It kind of cracked me up.

So we’re there at the site and we’re all taped up. People who hadn’t competed before kind of looked at us (me in particular, because of my weird taping) strangely, as we (especially me) used athletic tape to protect our elbows, knees, and hands.

We taped our shoes so they wouldn't come off in the mud.
 Yeah. We were SMART. My knees look like I’ve been through a car wreck today, and that was WITH athletic tape. Granted, as I mentioned in the title, if you’re not bruised, bloody, and muddy, you’re not doing it right. Don’t worry. I was all three after the race.

Me and Marla, pre-dash
The guys in front of the Warrior Dash sign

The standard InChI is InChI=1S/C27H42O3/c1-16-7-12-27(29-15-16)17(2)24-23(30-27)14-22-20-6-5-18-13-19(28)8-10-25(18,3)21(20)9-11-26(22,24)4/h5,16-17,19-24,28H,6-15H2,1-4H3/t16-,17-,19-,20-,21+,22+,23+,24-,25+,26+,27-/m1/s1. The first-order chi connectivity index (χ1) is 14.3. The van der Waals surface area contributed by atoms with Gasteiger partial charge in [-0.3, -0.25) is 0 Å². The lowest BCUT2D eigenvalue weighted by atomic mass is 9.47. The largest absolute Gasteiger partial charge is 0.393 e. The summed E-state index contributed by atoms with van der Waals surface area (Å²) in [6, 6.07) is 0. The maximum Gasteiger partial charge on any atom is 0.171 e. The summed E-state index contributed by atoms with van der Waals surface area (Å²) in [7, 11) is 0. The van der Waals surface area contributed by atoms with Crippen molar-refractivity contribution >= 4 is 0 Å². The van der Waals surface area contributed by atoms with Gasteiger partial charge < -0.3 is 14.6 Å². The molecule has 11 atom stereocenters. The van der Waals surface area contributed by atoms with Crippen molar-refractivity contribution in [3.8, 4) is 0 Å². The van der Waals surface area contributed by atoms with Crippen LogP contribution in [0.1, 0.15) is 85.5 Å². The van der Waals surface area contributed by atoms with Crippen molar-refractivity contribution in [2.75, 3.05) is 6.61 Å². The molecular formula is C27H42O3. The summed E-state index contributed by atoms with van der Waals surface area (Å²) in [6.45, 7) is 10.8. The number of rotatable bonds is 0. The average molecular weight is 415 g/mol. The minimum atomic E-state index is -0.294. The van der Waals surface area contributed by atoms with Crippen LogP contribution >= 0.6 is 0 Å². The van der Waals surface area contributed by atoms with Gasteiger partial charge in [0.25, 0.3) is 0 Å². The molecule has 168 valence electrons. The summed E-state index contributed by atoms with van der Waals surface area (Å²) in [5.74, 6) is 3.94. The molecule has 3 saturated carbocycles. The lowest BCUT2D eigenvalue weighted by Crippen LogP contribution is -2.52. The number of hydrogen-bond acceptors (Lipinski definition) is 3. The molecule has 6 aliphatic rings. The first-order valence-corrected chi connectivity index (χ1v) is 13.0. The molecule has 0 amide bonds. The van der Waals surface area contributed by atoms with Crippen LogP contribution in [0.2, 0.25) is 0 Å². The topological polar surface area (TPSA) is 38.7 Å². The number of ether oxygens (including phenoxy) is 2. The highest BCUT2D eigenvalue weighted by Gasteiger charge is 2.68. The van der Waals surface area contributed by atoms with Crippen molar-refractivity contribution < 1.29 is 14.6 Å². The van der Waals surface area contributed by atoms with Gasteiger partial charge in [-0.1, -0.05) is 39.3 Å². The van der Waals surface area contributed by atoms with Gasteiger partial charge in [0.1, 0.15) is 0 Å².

Me and Marla

Our 2:30 p.m. wave -- 500 people went out in each wave
We took a few pictures before the race, and there were lots of areas around that were very muddy pre-race…and individuals who had run the course already were stomping around in the mud like it was nothing. And I wondered then…Am I going to get to a point on this race where walking through that mud isn’t going to faze me in the slightest?

Why, yes, I would.

Lie No. 1 That I Told Myself: Those people with mud all over their faces, hair, and bodies had fallen down or chosen to get that muddy. You really don’t have to be that muddy.

What’s my motto folks?

If you’re not bruised, muddy, and bloody, you aren’t doing it right.

And turns out I would do it right.

Tuesday, April 17, 2012

A thankful heart